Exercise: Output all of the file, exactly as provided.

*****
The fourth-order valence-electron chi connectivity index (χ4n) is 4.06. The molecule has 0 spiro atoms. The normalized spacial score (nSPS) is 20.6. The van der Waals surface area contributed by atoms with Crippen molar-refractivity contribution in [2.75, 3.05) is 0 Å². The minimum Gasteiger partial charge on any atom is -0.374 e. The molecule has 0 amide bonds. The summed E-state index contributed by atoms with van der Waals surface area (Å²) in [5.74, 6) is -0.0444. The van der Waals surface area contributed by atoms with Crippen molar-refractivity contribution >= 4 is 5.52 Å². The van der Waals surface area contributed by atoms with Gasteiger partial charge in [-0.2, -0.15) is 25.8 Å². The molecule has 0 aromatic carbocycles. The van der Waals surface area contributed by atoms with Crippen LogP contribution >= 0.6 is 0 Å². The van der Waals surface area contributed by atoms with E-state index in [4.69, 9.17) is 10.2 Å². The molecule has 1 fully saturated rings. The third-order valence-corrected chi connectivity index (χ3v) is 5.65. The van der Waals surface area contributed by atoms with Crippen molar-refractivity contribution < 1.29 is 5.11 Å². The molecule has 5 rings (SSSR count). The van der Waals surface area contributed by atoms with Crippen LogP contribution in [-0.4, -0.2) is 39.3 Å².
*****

The fourth-order valence-electron chi connectivity index (χ4n) is 4.06. The molecule has 0 spiro atoms. The normalized spacial score (nSPS) is 20.6. The van der Waals surface area contributed by atoms with Crippen molar-refractivity contribution in [2.75, 3.05) is 0 Å². The minimum Gasteiger partial charge on any atom is -0.374 e. The molecule has 0 amide bonds. The summed E-state index contributed by atoms with van der Waals surface area (Å²) in [5.74, 6) is -0.0444. The van der Waals surface area contributed by atoms with Crippen molar-refractivity contribution >= 4 is 5.52 Å². The van der Waals surface area contributed by atoms with Gasteiger partial charge in [-0.2, -0.15) is 25.8 Å². The molecule has 0 aromatic carbocycles. The van der Waals surface area contributed by atoms with Crippen LogP contribution >= 0.6 is 0 Å². The van der Waals surface area contributed by atoms with E-state index in [4.69, 9.17) is 10.2 Å². The molecule has 1 fully saturated rings. The third-order valence-corrected chi connectivity index (χ3v) is 5.65. The van der Waals surface area contributed by atoms with Crippen molar-refractivity contribution < 1.29 is 5.11 Å². The molecule has 5 rings (SSSR count). The van der Waals surface area contributed by atoms with Crippen LogP contribution in [-0.4, -0.2) is 39.3 Å².